So, what can credit unions learn from peer-to-peer finance today?

  1. Time to Re-evaluate the "People Helping People" Message -

    Everyone I talk to in the industry loves that phrase, but how many credit unions are interested in the proof of it? When a person lends to Kickstarter, they get a "thank you" in the form of a gift - maybe a version of the product the borrower is developing or a branded package of swag with the up-and-coming product or company logo. What's the "thank you" gift new members get at your credit union? A letter? A free pen? 

    Better yet, where are the booklets and brochures with member success stories? Show me the story of a member who joined and went from broke to flush thanks to the credit union. Show me the small businesses that have benefited from the CU's guidance. Those stories have got to be there. Otherwise, my fees and interest are going toward nothing, as far as I can tell.

  2.  Partner Big, Lend Small

    According to the CreditUnions.com article above, services such as Kiva and Fundly use proven tech platforms like Paypal and Amazon to process payments and securely move money to and from borrowers and lenders.  Why can't credit unions partner with tech providers for everything they need - better online banking and account opening, smart phone apps, tracking of the loan process, etc.?

    It's not that they can't, it's typically that they won't...or don't want to. Even when vendors provide all the due-dilligence and proven testimonials and case studies, credit unions will still look for ways to doubt results. Who does that help? Not the member, certainly, and not the loan portfolio.

    And look at the amounts certain people are requesting - $300? $500? They'll go to a payday lender before they walk through your front door, how is that a good thing? It's not because the money isn't expensive - the rates on these small, short-term loans are outrageous. But people see fewer barriers to entry. They don't know they're walking into a trap. Shouldn't being more accessible be a goal for every credit union?

  3.  Never Turn Away From Your Social Missions

    People value charity, philanthropy, benevolence - not because they're "trendy", but because they're the right thing to do. We know hundreds of credit unions that partner with great causes but rarely explain the depth and their level of involvement. Why shy away from talking about things like Credit Unions for Kids? Share the good news with more than just a parting shot in your newsletter - make it a cause that you champion, not just "support".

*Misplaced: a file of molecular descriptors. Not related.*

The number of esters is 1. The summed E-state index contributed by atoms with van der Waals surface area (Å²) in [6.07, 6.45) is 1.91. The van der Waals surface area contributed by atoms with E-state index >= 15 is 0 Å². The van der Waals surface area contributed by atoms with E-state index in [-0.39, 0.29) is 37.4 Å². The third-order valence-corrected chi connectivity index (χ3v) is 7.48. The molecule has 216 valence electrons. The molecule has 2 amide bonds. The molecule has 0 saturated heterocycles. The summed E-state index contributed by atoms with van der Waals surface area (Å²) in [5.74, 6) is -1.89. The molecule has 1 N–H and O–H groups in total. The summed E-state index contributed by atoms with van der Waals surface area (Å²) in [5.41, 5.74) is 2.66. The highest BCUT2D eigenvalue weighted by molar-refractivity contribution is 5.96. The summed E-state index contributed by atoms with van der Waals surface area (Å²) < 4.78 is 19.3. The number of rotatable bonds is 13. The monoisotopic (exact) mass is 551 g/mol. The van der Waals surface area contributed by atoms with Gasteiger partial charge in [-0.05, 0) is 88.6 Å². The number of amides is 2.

4.  Play the Game, But Play to Win -

    Sure, LendingClub and Prosper.com are growing enterprises. But are they human enterprises?  Can they really lend and handle deposits the way you can? Are those prepay debit cards celebrities seem to love so much really a better alternative? The answer to all three of those questions is "no". 

    You can provide deposit insurance. You can provide security. You can provide convenience. You can do it all and, if you do it well, you can show everyone that you're not "just another bank" - you were facilitating "peer-to-peer" before it was cool. And you're still here now.

It's not just lending that's being overtaken by "the people" - it's debt forgiveness, too. The Rolling Jubilee raised half a million dollars, bought up thousands and thousands of dollars of debt from banks, and forgave it. These "gifts of forgiveness" went out to average consumers, bogged down by medical or educational debt, and told them their debt was forgiven in its entirety. 

Your average consumer now knows that there are multiple ways to manage one's money - there's the bank, there's the credit union, or there's "none of the above". 

We USED to be the way people loaned money to one another...now, we're a hinderance. We get our "people helping people" status back by being adaptable, affordable, approachable, and dependable. 

Let's get to it.

 

December 13, 2012

It's "American Pickers"…only the stuff's pretty worthless.

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by Ron Daly 

 I like "American Pickers". I'm a big yard sale guy and I love the idea of getting a big return on a junky little find. One man's trash is another man's treasure, after all.